So a couple of days ago I got an amazing response on one of my blog posts by a lovely reader who left a thought on my mind that really had me thinking. He says:
I blogged on the subject of experiencing a quater life crisis (famously coined by this guy here) and not knowing what the future would hold as I turned 20. I concluded that if you never went through a point where you seriously had to evaluate your life, you effectively wouldn't get anywhere? Very often self criticism may become the push one needs to try something different. Remember when you were a little younger, and your elders used to say something like "You are the future", well that saying has never felt more real. To know that we (those ranging 18-26) are now becoming the ones that will drive change and determine our own standards is a scary thought. Our opinions are so much more important now, what we do and say may be scrutinised if it doesn't fit the standards set my our parents, and our parent's' parents.
It almost feels like the responsibility to "fix" the mistakes (and similarly uphold the successes) left by our predecessors is too grand. What are we going to do about the unequal balance of wealth and the needy? Are we going to be pessimist and "accept" that some people don't have food and water, or are we going to step outside our comfort zone and ensure that we all have a little something? I'm not talking about ending world hunger, but doing something in our own communities, or neighbourhoods (i.e ensuring our streets are clean). No one wants to do the big things because it's all too difficult, but no one wants to do the little things because there's no point - It's doldrums out here! We're so steady trying to make the world a better place, a greener place, and a bright place when that may not be what we need right this minute. We need better homes, better streets and better areas first, before we start to tackle the bigger issues...
What I'm trying to make clear is that we need a different approach, sure lets fix world hunger by retweeting or re-blogging or recycling, but we need more than that I'm afraid. Everyone wants to take pretty pictures of the bald bloated Katie in Uganda and post it on a social networking site to show that the care is indeed there, other than that there is no other way to help little tiny poor Katie. *readsarcasm*(Katie is the name given for a more 'crossover appeal)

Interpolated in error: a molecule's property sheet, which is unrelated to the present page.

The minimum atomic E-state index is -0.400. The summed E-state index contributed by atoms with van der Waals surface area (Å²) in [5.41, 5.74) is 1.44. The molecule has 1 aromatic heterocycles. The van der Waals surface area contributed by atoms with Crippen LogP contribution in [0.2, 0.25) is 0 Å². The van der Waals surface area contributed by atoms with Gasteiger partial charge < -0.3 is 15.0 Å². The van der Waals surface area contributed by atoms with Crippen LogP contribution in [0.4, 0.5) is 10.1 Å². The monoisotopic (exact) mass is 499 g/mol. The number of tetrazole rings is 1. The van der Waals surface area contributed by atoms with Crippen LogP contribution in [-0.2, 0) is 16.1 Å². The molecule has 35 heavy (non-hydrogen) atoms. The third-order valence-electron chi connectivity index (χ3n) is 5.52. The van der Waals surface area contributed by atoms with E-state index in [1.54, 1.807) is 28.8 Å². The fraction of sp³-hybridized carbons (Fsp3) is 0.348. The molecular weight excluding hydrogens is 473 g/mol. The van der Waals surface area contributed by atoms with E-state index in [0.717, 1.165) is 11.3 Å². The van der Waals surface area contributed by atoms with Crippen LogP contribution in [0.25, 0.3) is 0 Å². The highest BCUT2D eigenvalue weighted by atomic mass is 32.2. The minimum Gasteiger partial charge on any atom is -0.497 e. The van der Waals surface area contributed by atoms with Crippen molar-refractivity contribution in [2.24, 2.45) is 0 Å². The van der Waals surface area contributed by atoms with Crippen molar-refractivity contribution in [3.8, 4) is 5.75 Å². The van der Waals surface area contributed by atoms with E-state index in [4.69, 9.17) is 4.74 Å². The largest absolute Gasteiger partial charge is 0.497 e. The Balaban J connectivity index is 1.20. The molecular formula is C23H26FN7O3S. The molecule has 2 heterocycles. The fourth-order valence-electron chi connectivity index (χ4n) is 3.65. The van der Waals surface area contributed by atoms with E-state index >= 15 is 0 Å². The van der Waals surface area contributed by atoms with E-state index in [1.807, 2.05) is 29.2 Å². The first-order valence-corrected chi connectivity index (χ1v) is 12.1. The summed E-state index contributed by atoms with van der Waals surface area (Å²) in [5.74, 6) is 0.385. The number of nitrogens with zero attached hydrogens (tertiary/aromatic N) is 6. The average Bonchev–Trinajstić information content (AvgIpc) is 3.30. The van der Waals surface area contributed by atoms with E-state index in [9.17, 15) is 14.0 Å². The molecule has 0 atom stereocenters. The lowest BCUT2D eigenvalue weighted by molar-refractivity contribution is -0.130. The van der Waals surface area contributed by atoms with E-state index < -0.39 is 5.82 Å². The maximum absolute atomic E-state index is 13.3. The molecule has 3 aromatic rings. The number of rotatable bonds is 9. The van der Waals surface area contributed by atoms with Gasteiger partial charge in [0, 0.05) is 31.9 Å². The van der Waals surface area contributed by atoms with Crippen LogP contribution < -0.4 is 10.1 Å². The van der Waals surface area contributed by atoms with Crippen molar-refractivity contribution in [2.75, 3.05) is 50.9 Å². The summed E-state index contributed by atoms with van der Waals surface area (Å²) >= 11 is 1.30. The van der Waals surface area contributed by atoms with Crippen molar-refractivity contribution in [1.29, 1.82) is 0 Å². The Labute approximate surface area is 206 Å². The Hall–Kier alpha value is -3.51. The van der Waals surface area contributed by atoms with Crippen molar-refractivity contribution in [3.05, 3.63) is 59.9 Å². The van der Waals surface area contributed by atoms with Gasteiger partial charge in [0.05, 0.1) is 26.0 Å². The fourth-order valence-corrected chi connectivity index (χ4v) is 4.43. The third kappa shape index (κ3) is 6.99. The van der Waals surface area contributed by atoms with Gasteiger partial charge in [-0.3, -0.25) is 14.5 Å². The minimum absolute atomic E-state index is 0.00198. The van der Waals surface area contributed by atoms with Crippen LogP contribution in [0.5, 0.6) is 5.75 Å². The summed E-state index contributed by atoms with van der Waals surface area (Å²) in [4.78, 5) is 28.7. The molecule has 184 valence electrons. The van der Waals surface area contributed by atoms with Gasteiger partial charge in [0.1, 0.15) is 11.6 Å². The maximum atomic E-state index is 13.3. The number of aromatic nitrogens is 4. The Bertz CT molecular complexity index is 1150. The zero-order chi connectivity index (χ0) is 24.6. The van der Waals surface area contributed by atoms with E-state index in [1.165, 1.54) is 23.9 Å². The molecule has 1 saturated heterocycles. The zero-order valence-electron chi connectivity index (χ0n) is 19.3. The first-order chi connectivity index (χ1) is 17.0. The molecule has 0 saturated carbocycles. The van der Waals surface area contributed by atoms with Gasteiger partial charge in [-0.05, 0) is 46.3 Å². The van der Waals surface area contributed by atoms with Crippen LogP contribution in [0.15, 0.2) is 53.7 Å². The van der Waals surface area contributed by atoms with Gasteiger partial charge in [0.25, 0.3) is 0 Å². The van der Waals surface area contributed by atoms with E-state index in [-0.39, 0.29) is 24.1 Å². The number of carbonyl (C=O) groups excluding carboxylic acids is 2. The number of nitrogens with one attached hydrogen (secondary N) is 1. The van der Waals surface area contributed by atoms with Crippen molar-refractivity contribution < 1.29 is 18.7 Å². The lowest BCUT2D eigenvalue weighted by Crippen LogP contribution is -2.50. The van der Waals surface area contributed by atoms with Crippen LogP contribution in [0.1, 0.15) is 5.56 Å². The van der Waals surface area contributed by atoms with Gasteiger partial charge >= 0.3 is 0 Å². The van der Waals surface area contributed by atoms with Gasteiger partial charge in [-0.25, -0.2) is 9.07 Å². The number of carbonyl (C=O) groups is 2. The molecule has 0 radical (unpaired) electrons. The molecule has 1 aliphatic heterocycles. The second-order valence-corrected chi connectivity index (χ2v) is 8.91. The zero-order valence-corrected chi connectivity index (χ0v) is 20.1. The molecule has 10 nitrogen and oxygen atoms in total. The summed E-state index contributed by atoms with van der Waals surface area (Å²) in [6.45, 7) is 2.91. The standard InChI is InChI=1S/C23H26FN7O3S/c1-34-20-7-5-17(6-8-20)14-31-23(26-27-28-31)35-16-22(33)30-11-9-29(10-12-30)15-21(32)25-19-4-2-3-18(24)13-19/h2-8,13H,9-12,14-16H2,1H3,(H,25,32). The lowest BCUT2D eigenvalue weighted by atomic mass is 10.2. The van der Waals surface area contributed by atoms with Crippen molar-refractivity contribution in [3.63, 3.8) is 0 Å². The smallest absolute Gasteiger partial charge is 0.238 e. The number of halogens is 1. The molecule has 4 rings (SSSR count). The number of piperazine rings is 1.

NO, I will not "like" your picture of a malnourished African baby to give it a better life, try again please, try again... Also, why on earth is Africa the poster child for all the problems in this world? Leave us alone!
In addition, I think that our generation has turned a blind eye to anything politics related and it is automatically deemed as negative. No one wants to talk about politics or change because of the fear of 'offending' someone, or it being too complicated. My goodness, we're such a sensitive generation! When have complications ever stopped a revolution from speaking truth! Who ever made history by treading on eggshells? These are the Photoshopped times, the sugar-coated generation and as much as I'm tired of it, this blog post means nothing if I don't become part of the change. The thing that stings so bad is that, we've already defined what the problems are, we know nothing is being done to start making progress towards change and we somewhat know the steps to making these changes, but we just don't know where to go. So, the real question is 'What now?' Now what? What now? Now what? What flipping now? WHAT NOW DAMMIT!
I guess we could start by cleaning up our streets.